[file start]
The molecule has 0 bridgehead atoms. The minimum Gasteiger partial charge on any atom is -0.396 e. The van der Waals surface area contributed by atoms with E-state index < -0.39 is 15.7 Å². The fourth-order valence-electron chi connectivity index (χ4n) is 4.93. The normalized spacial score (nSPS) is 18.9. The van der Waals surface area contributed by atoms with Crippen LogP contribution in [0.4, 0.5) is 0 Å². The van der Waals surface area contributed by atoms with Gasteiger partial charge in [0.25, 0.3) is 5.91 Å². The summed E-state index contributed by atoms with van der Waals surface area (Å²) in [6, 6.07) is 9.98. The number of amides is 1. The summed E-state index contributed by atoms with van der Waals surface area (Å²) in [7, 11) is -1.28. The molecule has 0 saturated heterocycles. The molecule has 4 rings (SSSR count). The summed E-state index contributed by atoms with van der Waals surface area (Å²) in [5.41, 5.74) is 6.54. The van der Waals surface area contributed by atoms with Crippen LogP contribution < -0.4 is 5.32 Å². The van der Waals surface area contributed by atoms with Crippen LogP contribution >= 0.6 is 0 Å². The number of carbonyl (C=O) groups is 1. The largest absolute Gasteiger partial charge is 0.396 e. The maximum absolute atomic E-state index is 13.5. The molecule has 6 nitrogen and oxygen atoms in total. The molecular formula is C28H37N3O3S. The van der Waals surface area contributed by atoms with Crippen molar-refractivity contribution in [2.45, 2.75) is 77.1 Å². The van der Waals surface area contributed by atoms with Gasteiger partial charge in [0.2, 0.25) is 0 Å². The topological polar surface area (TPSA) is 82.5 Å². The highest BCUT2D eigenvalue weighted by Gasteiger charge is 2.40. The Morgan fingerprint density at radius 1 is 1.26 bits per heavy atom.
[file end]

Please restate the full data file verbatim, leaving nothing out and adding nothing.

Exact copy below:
The molecule has 0 bridgehead atoms. The minimum Gasteiger partial charge on any atom is -0.396 e. The van der Waals surface area contributed by atoms with E-state index < -0.39 is 15.7 Å². The fourth-order valence-electron chi connectivity index (χ4n) is 4.93. The normalized spacial score (nSPS) is 18.9. The van der Waals surface area contributed by atoms with Crippen LogP contribution in [0.4, 0.5) is 0 Å². The van der Waals surface area contributed by atoms with Gasteiger partial charge in [0.25, 0.3) is 5.91 Å². The summed E-state index contributed by atoms with van der Waals surface area (Å²) in [6, 6.07) is 9.98. The number of amides is 1. The summed E-state index contributed by atoms with van der Waals surface area (Å²) in [7, 11) is -1.28. The molecule has 0 saturated heterocycles. The molecule has 4 rings (SSSR count). The summed E-state index contributed by atoms with van der Waals surface area (Å²) in [5.41, 5.74) is 6.54. The van der Waals surface area contributed by atoms with Crippen LogP contribution < -0.4 is 5.32 Å². The van der Waals surface area contributed by atoms with Crippen LogP contribution >= 0.6 is 0 Å². The number of carbonyl (C=O) groups is 1. The largest absolute Gasteiger partial charge is 0.396 e. The maximum absolute atomic E-state index is 13.5. The molecule has 6 nitrogen and oxygen atoms in total. The molecular formula is C28H37N3O3S. The van der Waals surface area contributed by atoms with Crippen molar-refractivity contribution in [2.45, 2.75) is 77.1 Å². The van der Waals surface area contributed by atoms with Gasteiger partial charge in [0.2, 0.25) is 0 Å². The topological polar surface area (TPSA) is 82.5 Å². The highest BCUT2D eigenvalue weighted by Gasteiger charge is 2.40. The Morgan fingerprint density at radius 1 is 1.26 bits per heavy atom.